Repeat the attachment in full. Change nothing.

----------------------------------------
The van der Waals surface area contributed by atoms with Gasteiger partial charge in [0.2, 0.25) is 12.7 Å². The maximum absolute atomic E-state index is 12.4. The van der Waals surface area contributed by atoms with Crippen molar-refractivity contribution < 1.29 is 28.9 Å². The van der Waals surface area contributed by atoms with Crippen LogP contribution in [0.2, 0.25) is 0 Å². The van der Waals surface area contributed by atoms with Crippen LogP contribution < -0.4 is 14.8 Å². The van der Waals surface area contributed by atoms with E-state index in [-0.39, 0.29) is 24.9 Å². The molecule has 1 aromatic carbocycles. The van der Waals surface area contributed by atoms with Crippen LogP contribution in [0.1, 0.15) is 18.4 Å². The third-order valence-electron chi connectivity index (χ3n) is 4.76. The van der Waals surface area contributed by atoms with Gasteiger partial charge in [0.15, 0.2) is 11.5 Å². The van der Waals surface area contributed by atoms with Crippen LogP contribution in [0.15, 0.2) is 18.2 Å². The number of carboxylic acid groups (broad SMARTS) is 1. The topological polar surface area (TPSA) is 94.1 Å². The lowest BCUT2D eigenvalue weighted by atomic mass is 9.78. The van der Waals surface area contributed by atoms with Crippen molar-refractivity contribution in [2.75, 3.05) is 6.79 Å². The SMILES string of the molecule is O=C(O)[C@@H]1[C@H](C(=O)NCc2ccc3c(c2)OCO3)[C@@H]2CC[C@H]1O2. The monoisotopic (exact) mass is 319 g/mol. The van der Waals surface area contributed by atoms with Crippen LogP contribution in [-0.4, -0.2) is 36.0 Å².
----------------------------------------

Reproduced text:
The van der Waals surface area contributed by atoms with Gasteiger partial charge in [0.2, 0.25) is 12.7 Å². The maximum absolute atomic E-state index is 12.4. The van der Waals surface area contributed by atoms with Crippen molar-refractivity contribution < 1.29 is 28.9 Å². The van der Waals surface area contributed by atoms with Crippen LogP contribution in [0.2, 0.25) is 0 Å². The van der Waals surface area contributed by atoms with Crippen LogP contribution < -0.4 is 14.8 Å². The van der Waals surface area contributed by atoms with E-state index in [-0.39, 0.29) is 24.9 Å². The molecule has 1 aromatic carbocycles. The van der Waals surface area contributed by atoms with Crippen LogP contribution in [0.1, 0.15) is 18.4 Å². The third-order valence-electron chi connectivity index (χ3n) is 4.76. The van der Waals surface area contributed by atoms with Gasteiger partial charge in [0.15, 0.2) is 11.5 Å². The van der Waals surface area contributed by atoms with Crippen LogP contribution in [0.15, 0.2) is 18.2 Å². The number of carboxylic acid groups (broad SMARTS) is 1. The topological polar surface area (TPSA) is 94.1 Å². The lowest BCUT2D eigenvalue weighted by atomic mass is 9.78. The van der Waals surface area contributed by atoms with Crippen molar-refractivity contribution in [2.75, 3.05) is 6.79 Å². The SMILES string of the molecule is O=C(O)[C@@H]1[C@H](C(=O)NCc2ccc3c(c2)OCO3)[C@@H]2CC[C@H]1O2. The monoisotopic (exact) mass is 319 g/mol. The van der Waals surface area contributed by atoms with Crippen LogP contribution in [-0.4, -0.2) is 36.0 Å².